Race is not a revelatory depiction of Jesse Owens in the way that Selma was a revelatory depiction of Martin Luther King Jr. You don’t come away feeling you know what made Owens tick. But you do come away feeling you had a front-row seat at a key moment in 20th-century history—a moment when good, if only symbolically, stood up to evil.

That alone is worth the price of admission.

Rating: 4 stars (out of 5)

Race, rated PG-13, opens Friday (Feb. 19) at theaters nationwide.

Denver newspaper takes on pot challenge

If Ohioans had voted to make marijuana legal last November, how would The Columbus Dispatch have reacted? Would it have hired a pot editor to keep tabs on the newly legal market, and pot critics to advise consumers on the best ways to get high?

Doubtful, to say the least. Yet that’s just what The Denver Post did when pot became legal in Colorado on Jan. 1, 2014. As the entertaining documentary Rolling Papers demonstrates, the newspaper took marijuana very seriously.

Directed by Mitch Dickman, the film follows pot editor Ricardo Baca and other journalists around throughout 2014. The marijuana beat is not all fun and games, we learn. Most seriously, their coverage reveals that the state is far from prepared to regulate pot products and sales.

When consumers complain an edible product has failed to have its desired effect because its “THC” level is lower than advertised, the journalists realize it’s a safety issue: An unsuspecting user might conclude the answer is to eat more pot-laced products and could well overdose if those products actually contained the amount of THC they were supposed to have.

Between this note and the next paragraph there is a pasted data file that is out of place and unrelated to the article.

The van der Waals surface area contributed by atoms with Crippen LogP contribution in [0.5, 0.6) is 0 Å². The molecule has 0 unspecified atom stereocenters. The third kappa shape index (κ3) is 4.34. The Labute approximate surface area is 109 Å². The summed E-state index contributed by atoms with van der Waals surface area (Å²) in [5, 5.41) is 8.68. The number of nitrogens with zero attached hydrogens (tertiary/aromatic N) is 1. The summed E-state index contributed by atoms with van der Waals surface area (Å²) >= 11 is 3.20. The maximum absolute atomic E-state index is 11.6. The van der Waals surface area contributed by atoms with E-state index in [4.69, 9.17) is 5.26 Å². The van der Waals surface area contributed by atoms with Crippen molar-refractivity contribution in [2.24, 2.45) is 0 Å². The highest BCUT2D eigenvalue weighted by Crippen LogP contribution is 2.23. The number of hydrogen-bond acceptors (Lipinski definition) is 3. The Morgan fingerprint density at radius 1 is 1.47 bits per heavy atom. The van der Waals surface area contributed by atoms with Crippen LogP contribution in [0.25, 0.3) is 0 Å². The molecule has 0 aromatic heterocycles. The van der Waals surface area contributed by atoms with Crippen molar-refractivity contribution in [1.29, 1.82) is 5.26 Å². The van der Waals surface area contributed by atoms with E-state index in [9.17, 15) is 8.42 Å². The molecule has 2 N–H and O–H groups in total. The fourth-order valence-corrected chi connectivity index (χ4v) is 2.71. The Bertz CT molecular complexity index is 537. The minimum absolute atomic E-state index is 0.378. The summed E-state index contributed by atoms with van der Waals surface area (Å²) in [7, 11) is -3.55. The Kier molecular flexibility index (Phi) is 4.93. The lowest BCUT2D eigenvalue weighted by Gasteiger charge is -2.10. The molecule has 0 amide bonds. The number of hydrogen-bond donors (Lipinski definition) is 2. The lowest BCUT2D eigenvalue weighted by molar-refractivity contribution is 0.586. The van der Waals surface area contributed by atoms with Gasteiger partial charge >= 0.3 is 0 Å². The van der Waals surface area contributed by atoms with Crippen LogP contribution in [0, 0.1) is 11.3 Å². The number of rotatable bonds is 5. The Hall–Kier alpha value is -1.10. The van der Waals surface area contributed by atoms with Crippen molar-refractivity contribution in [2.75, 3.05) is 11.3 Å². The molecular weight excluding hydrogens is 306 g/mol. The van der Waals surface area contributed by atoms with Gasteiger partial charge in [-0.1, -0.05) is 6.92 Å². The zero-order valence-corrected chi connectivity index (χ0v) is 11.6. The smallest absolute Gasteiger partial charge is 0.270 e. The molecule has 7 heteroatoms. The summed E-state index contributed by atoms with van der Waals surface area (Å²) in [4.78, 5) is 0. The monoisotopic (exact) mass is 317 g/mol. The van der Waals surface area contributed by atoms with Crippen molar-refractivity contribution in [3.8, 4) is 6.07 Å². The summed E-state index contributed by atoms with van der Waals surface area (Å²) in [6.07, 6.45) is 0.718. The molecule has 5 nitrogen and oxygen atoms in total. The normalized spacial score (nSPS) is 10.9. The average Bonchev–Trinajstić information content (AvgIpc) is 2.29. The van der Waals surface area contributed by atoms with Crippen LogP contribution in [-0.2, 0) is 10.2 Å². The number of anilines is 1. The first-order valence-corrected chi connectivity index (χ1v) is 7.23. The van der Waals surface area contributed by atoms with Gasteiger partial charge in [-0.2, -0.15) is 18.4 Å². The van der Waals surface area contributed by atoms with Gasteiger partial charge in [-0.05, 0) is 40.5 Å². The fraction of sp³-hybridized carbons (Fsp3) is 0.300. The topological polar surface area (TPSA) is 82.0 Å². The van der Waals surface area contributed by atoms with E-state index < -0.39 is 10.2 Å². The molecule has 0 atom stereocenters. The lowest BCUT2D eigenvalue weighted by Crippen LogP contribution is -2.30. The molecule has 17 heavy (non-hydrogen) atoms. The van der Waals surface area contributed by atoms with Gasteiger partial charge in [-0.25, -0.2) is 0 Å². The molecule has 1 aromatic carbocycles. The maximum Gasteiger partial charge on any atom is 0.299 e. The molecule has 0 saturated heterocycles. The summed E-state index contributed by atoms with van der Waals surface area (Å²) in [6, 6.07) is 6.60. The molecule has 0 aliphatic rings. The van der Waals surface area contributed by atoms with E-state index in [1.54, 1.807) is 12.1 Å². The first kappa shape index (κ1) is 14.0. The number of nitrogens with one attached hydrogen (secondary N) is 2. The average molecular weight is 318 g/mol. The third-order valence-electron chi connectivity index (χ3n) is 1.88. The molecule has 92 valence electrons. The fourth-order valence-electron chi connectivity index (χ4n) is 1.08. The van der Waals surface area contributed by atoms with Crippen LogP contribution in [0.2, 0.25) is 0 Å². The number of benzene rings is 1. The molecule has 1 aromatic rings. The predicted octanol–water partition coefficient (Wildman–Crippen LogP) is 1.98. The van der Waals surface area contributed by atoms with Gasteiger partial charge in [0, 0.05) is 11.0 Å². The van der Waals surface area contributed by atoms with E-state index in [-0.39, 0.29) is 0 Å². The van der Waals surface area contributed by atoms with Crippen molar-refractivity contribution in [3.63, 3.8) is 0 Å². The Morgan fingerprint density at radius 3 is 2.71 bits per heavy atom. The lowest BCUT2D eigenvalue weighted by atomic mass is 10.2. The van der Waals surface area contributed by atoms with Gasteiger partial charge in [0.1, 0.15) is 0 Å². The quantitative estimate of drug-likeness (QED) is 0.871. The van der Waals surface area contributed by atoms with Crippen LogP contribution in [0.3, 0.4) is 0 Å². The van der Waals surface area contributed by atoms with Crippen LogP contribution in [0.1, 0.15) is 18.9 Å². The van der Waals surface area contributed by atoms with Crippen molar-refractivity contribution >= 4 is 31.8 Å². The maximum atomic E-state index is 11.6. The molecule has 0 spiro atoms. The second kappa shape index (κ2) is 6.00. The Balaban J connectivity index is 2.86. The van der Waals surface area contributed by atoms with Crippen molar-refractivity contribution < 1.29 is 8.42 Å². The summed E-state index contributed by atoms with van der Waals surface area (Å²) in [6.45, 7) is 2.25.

Until the Post raised the issue, the state had worried only about products that were too potent, not those that were less potent than advertised.

Dickman’s documentary is a little scattershot, hopping around from issue to issue and journalist to journalist, and even following Baca on a fact-gathering trip to Uruguay, the first country to legalize marijuana. But it addresses important issues along the way.

One of those issues is the shaky status of print journalism in the 21st century, which seems to be one reason the Post jumped headfirst into the pot issue. New readers, high or otherwise, are always welcome.

If legal marijuana ever makes it to Ohio, The Columbus Dispatch might want to keep that in mind.

Rating: 3½ stars (out of 5)

Rolling Papers (unrated) opens Friday (Feb. 19) at the Gateway Film Center in Columbus.

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Jesse Owens’s daughters Marlene Owens Rankin (left) and Gloria Owens Hemphill attend an advance screening of Race at Ohio State’s Mershon Auditorium (photo by Richard Ades)



The whole world is watching as Jesse Owens (Stephen James) prepares to compete in the 1936 Olympics in Race (Focus Features)



Marijuana critic Jake Browne prepares to sample a product in Rolling Papers (photo courtesy of Alchemy)


Jesse Owens’s daughters Marlene Owens Rankin (left) and Gloria Owens Hemphill attend an advance screening of Race at Ohio State’s Mershon Auditorium (photo by Richard Ades)